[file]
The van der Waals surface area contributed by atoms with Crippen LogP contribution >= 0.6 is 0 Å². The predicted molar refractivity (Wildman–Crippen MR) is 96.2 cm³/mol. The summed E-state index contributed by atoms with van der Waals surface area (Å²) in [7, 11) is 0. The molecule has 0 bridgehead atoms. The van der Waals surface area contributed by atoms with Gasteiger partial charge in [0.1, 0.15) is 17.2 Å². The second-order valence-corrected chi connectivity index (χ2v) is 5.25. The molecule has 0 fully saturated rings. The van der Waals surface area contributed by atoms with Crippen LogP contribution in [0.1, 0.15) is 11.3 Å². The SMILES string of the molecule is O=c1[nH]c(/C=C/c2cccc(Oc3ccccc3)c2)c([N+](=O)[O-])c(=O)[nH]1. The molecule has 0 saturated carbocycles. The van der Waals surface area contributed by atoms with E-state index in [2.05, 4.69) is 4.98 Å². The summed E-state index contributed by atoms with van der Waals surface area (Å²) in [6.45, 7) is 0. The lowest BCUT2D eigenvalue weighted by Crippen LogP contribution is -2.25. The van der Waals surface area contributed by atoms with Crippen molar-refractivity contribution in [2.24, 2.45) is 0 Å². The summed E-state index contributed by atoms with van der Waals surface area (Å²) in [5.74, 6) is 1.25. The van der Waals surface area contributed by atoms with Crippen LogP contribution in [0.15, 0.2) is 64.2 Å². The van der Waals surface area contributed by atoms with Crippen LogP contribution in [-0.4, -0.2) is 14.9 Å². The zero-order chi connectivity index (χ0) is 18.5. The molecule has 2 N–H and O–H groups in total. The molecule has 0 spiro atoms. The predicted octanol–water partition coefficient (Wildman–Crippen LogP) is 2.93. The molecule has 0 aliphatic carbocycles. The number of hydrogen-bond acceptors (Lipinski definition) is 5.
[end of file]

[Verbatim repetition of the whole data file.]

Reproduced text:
The van der Waals surface area contributed by atoms with Crippen LogP contribution >= 0.6 is 0 Å². The predicted molar refractivity (Wildman–Crippen MR) is 96.2 cm³/mol. The summed E-state index contributed by atoms with van der Waals surface area (Å²) in [7, 11) is 0. The molecule has 0 bridgehead atoms. The van der Waals surface area contributed by atoms with Gasteiger partial charge in [0.1, 0.15) is 17.2 Å². The second-order valence-corrected chi connectivity index (χ2v) is 5.25. The molecule has 0 fully saturated rings. The van der Waals surface area contributed by atoms with Crippen LogP contribution in [0.1, 0.15) is 11.3 Å². The SMILES string of the molecule is O=c1[nH]c(/C=C/c2cccc(Oc3ccccc3)c2)c([N+](=O)[O-])c(=O)[nH]1. The molecule has 0 saturated carbocycles. The van der Waals surface area contributed by atoms with E-state index in [2.05, 4.69) is 4.98 Å². The summed E-state index contributed by atoms with van der Waals surface area (Å²) in [6.45, 7) is 0. The lowest BCUT2D eigenvalue weighted by Crippen LogP contribution is -2.25. The van der Waals surface area contributed by atoms with Crippen molar-refractivity contribution in [2.24, 2.45) is 0 Å². The summed E-state index contributed by atoms with van der Waals surface area (Å²) in [5.74, 6) is 1.25. The van der Waals surface area contributed by atoms with Crippen LogP contribution in [0.15, 0.2) is 64.2 Å². The van der Waals surface area contributed by atoms with Crippen LogP contribution in [-0.4, -0.2) is 14.9 Å². The zero-order chi connectivity index (χ0) is 18.5. The molecule has 2 N–H and O–H groups in total. The molecule has 0 spiro atoms. The predicted octanol–water partition coefficient (Wildman–Crippen LogP) is 2.93. The molecule has 0 aliphatic carbocycles. The number of hydrogen-bond acceptors (Lipinski definition) is 5.